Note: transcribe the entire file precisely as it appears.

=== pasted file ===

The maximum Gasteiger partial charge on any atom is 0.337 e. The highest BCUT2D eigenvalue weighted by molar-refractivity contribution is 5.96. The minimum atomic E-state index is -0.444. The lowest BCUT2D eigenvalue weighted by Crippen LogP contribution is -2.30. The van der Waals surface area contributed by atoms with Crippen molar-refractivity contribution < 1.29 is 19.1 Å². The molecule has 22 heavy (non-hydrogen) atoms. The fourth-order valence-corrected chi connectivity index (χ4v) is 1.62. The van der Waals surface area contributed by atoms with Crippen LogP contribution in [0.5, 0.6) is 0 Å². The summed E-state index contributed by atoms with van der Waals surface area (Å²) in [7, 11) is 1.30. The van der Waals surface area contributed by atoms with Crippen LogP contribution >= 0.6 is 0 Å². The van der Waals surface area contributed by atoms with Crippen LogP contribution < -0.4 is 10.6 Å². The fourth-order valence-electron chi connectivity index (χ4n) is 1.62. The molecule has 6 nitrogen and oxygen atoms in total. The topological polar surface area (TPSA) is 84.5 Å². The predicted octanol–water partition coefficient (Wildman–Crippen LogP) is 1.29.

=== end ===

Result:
The maximum Gasteiger partial charge on any atom is 0.337 e. The highest BCUT2D eigenvalue weighted by molar-refractivity contribution is 5.96. The minimum atomic E-state index is -0.444. The lowest BCUT2D eigenvalue weighted by Crippen LogP contribution is -2.30. The van der Waals surface area contributed by atoms with Crippen molar-refractivity contribution < 1.29 is 19.1 Å². The molecule has 22 heavy (non-hydrogen) atoms. The fourth-order valence-corrected chi connectivity index (χ4v) is 1.62. The van der Waals surface area contributed by atoms with Crippen LogP contribution in [0.5, 0.6) is 0 Å². The summed E-state index contributed by atoms with van der Waals surface area (Å²) in [7, 11) is 1.30. The van der Waals surface area contributed by atoms with Crippen LogP contribution >= 0.6 is 0 Å². The van der Waals surface area contributed by atoms with Crippen LogP contribution < -0.4 is 10.6 Å². The fourth-order valence-electron chi connectivity index (χ4n) is 1.62. The molecule has 6 nitrogen and oxygen atoms in total. The topological polar surface area (TPSA) is 84.5 Å². The predicted octanol–water partition coefficient (Wildman–Crippen LogP) is 1.29.